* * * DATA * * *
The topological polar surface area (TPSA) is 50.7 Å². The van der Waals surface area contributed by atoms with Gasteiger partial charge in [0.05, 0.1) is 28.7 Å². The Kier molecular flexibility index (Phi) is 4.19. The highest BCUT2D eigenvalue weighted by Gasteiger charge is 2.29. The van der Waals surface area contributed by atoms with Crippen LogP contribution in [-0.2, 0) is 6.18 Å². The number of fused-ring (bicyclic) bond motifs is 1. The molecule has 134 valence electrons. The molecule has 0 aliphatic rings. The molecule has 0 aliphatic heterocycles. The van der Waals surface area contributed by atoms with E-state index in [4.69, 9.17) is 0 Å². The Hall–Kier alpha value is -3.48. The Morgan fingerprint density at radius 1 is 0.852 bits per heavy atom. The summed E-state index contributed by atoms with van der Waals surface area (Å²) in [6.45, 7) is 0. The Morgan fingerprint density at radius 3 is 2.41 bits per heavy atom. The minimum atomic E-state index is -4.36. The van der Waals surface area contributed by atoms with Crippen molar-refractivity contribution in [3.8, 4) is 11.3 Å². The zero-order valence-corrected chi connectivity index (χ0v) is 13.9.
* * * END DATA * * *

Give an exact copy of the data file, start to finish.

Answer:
The topological polar surface area (TPSA) is 50.7 Å². The van der Waals surface area contributed by atoms with Gasteiger partial charge in [0.05, 0.1) is 28.7 Å². The Kier molecular flexibility index (Phi) is 4.19. The highest BCUT2D eigenvalue weighted by Gasteiger charge is 2.29. The van der Waals surface area contributed by atoms with Crippen LogP contribution in [-0.2, 0) is 6.18 Å². The number of fused-ring (bicyclic) bond motifs is 1. The molecule has 134 valence electrons. The molecule has 0 aliphatic rings. The molecule has 0 aliphatic heterocycles. The van der Waals surface area contributed by atoms with E-state index in [4.69, 9.17) is 0 Å². The Hall–Kier alpha value is -3.48. The Morgan fingerprint density at radius 1 is 0.852 bits per heavy atom. The summed E-state index contributed by atoms with van der Waals surface area (Å²) in [6.45, 7) is 0. The Morgan fingerprint density at radius 3 is 2.41 bits per heavy atom. The minimum atomic E-state index is -4.36. The van der Waals surface area contributed by atoms with Crippen molar-refractivity contribution in [3.8, 4) is 11.3 Å². The zero-order valence-corrected chi connectivity index (χ0v) is 13.9.